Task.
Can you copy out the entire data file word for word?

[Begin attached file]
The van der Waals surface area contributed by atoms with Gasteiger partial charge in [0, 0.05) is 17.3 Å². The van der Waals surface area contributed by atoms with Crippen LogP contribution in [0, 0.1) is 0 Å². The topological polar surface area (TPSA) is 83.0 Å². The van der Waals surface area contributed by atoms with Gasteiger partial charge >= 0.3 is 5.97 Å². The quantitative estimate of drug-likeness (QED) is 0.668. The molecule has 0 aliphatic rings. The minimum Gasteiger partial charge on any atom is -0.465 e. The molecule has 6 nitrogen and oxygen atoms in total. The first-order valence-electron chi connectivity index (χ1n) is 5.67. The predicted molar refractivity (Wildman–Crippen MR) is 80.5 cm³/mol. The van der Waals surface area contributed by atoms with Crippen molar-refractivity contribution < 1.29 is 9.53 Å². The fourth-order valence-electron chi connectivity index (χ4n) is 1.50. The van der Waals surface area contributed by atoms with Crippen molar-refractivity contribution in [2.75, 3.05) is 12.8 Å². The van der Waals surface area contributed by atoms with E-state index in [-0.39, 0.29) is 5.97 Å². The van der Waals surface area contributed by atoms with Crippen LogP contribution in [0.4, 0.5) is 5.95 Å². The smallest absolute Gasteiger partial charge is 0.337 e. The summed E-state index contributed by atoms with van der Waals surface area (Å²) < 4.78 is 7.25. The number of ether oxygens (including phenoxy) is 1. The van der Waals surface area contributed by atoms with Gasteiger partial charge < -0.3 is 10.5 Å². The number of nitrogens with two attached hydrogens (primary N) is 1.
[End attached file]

The van der Waals surface area contributed by atoms with Gasteiger partial charge in [0, 0.05) is 17.3 Å². The van der Waals surface area contributed by atoms with Crippen LogP contribution in [0, 0.1) is 0 Å². The topological polar surface area (TPSA) is 83.0 Å². The van der Waals surface area contributed by atoms with Gasteiger partial charge >= 0.3 is 5.97 Å². The quantitative estimate of drug-likeness (QED) is 0.668. The molecule has 0 aliphatic rings. The minimum Gasteiger partial charge on any atom is -0.465 e. The molecule has 6 nitrogen and oxygen atoms in total. The first-order valence-electron chi connectivity index (χ1n) is 5.67. The predicted molar refractivity (Wildman–Crippen MR) is 80.5 cm³/mol. The van der Waals surface area contributed by atoms with Crippen molar-refractivity contribution < 1.29 is 9.53 Å². The fourth-order valence-electron chi connectivity index (χ4n) is 1.50. The van der Waals surface area contributed by atoms with Crippen molar-refractivity contribution in [2.75, 3.05) is 12.8 Å². The van der Waals surface area contributed by atoms with E-state index in [-0.39, 0.29) is 5.97 Å². The van der Waals surface area contributed by atoms with Crippen LogP contribution in [0.4, 0.5) is 5.95 Å². The smallest absolute Gasteiger partial charge is 0.337 e. The summed E-state index contributed by atoms with van der Waals surface area (Å²) < 4.78 is 7.25. The number of ether oxygens (including phenoxy) is 1. The van der Waals surface area contributed by atoms with Gasteiger partial charge < -0.3 is 10.5 Å². The number of nitrogens with two attached hydrogens (primary N) is 1.